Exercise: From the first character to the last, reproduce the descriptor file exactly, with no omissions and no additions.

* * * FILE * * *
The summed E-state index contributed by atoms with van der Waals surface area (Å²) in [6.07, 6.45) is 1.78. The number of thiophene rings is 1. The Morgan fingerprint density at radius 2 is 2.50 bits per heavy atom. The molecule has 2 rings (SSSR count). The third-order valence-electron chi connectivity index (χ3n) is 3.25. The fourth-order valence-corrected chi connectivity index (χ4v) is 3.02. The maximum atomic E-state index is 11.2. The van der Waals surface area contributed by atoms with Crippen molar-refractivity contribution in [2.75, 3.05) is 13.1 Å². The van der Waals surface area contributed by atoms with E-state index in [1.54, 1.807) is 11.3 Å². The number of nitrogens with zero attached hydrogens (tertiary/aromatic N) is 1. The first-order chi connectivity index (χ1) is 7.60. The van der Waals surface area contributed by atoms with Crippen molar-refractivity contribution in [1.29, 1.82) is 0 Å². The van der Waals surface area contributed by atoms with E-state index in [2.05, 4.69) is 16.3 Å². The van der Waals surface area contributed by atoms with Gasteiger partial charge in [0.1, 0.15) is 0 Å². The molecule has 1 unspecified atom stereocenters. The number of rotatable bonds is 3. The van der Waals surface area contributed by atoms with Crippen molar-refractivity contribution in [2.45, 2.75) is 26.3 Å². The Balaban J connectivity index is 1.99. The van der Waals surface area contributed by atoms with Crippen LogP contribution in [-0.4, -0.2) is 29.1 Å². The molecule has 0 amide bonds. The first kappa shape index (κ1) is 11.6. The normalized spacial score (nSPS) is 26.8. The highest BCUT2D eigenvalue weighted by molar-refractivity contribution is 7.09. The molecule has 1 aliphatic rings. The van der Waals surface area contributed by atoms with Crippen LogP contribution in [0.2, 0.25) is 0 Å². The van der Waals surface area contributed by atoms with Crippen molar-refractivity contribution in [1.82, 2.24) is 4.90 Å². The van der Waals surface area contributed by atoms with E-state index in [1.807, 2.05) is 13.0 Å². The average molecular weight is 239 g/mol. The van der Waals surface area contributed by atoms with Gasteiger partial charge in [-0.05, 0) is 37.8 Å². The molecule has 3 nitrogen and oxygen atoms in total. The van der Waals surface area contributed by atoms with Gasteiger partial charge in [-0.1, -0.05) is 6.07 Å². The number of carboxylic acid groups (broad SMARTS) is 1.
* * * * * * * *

The summed E-state index contributed by atoms with van der Waals surface area (Å²) in [6.07, 6.45) is 1.78. The number of thiophene rings is 1. The Morgan fingerprint density at radius 2 is 2.50 bits per heavy atom. The molecule has 2 rings (SSSR count). The third-order valence-electron chi connectivity index (χ3n) is 3.25. The fourth-order valence-corrected chi connectivity index (χ4v) is 3.02. The maximum atomic E-state index is 11.2. The van der Waals surface area contributed by atoms with Crippen molar-refractivity contribution in [2.75, 3.05) is 13.1 Å². The van der Waals surface area contributed by atoms with E-state index in [1.54, 1.807) is 11.3 Å². The number of nitrogens with zero attached hydrogens (tertiary/aromatic N) is 1. The first-order chi connectivity index (χ1) is 7.60. The van der Waals surface area contributed by atoms with Crippen molar-refractivity contribution in [1.29, 1.82) is 0 Å². The van der Waals surface area contributed by atoms with E-state index in [2.05, 4.69) is 16.3 Å². The van der Waals surface area contributed by atoms with Gasteiger partial charge in [0.1, 0.15) is 0 Å². The molecule has 1 unspecified atom stereocenters. The number of rotatable bonds is 3. The van der Waals surface area contributed by atoms with Crippen molar-refractivity contribution in [2.45, 2.75) is 26.3 Å². The Balaban J connectivity index is 1.99. The van der Waals surface area contributed by atoms with Crippen LogP contribution in [-0.4, -0.2) is 29.1 Å². The molecule has 0 amide bonds. The first kappa shape index (κ1) is 11.6. The normalized spacial score (nSPS) is 26.8. The highest BCUT2D eigenvalue weighted by molar-refractivity contribution is 7.09. The molecule has 1 aliphatic rings. The van der Waals surface area contributed by atoms with Crippen LogP contribution in [0.2, 0.25) is 0 Å². The van der Waals surface area contributed by atoms with Crippen molar-refractivity contribution in [1.82, 2.24) is 4.90 Å². The van der Waals surface area contributed by atoms with E-state index in [1.807, 2.05) is 13.0 Å². The average molecular weight is 239 g/mol. The van der Waals surface area contributed by atoms with Gasteiger partial charge in [-0.05, 0) is 37.8 Å². The molecule has 3 nitrogen and oxygen atoms in total. The van der Waals surface area contributed by atoms with Gasteiger partial charge in [-0.1, -0.05) is 6.07 Å². The number of carboxylic acid groups (broad SMARTS) is 1.